As the need for viable addiction treatment options continues to grow, so too does the variety of care available. Inpatient rehab is largely considered to be the most intensive and, therefore, the most effective form of care for those struggling with addiction. But what is inpatient rehab? And who does it benefit the most?
What Is Inpatient Rehab?
Inpatient rehab is a live-in, residential treatment program that provides around-the-clock care and supervision for those struggling with addiction. It is often considered the most intensive level of care available, as patients are removed from their home environment and placed in a safe, structured setting where they can focus solely on recovery.
The length of inpatient rehab usually lasts anywhere from 28 to 90 days, though some programs may be shorter or longer depending on the needs of the individual. During this time, patients will participate in a variety of therapies and activities designed to help them overcome their addiction and develop the skills and knowledge necessary to maintain sobriety in the long term.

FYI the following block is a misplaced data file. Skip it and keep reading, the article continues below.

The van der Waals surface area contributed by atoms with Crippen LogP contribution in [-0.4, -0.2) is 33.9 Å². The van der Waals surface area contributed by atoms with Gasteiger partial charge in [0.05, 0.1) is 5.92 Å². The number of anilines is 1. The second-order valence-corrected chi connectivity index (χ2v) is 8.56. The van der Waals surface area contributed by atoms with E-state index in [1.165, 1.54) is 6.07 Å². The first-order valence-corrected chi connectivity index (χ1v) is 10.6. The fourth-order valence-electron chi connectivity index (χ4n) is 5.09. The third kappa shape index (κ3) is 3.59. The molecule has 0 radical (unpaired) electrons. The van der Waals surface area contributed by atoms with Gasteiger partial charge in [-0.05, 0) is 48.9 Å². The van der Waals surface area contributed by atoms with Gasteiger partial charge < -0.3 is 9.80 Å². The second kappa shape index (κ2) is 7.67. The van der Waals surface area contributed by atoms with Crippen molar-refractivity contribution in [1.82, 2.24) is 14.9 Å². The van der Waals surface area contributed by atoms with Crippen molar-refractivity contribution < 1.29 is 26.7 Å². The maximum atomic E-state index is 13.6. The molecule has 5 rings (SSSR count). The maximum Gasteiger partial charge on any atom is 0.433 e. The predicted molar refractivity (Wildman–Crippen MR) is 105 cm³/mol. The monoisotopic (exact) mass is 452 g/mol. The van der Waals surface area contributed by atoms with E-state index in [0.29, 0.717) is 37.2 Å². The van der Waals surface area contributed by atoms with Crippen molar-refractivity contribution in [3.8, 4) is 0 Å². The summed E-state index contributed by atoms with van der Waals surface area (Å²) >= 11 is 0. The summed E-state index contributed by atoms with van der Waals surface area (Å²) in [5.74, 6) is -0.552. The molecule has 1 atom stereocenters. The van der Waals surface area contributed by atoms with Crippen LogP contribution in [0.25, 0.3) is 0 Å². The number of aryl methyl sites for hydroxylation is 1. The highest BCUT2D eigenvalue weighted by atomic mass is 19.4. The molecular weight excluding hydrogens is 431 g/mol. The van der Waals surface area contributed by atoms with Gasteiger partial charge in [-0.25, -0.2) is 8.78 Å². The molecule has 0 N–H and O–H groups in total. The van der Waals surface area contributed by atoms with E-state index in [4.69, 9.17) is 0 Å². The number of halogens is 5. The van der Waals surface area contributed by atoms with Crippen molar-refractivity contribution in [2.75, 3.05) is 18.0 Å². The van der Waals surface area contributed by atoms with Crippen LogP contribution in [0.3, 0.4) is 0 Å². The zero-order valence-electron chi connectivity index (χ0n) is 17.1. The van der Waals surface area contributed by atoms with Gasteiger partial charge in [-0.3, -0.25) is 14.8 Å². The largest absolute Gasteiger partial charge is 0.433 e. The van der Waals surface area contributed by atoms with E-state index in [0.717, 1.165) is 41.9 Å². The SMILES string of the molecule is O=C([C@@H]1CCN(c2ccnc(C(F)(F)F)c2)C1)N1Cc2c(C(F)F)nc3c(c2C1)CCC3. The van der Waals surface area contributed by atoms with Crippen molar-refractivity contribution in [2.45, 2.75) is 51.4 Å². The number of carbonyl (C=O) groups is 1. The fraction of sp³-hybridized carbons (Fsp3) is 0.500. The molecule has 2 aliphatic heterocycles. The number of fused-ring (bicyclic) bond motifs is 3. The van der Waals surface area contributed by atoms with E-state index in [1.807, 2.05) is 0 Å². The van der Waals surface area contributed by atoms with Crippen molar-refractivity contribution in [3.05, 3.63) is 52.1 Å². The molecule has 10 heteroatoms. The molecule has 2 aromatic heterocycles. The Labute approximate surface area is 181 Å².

The Difference between Outpatient Care and Inpatient Programs
One of the main differences between inpatient and outpatient programs is the level of structure and supervision that each provides.
Inpatient rehab is a much more immersive experience, as patients live at the treatment facility and are therefore under constant care and supervision. This can be beneficial for those who need a higher level of support during early recovery, as it can help to minimize distractions and opportunities for relapse.
Outpatient programs, on the other hand, offer a less intensive level of care. Patients in outpatient programs typically live at home or in a sober living environment and attend treatment during the day. While they still receive support and guidance from addiction counselors, they are not under constant supervision like those in inpatient programs.
The level of care that you need will depend on a variety of factors, including the severity of your addiction, your mental health, and your support system. If you have a strong support system at home and are committed to recovery, an outpatient program may be a good fit for you.
However, if you feel like you need more structure and supervision, an inpatient program may be a better option.
What Are the Benefits of Inpatient Rehab?
Inpatient rehab offers a number of benefits over other types of treatment, including:
A Safe and Structured Environment: Inpatient rehab provides a safe and structured environment where you can focus on your recovery without distractions or triggers.
24/7 Support: You will have access to 24/7 support from medical and mental health professionals in an inpatient setting.
Evidence-Based Treatment: Inpatient rehab programs offer evidence-based treatments that have been proven to be effective in treating addiction.
Individualized Care: Inpatient rehab programs offer individualized care that is tailored to your unique needs and goals.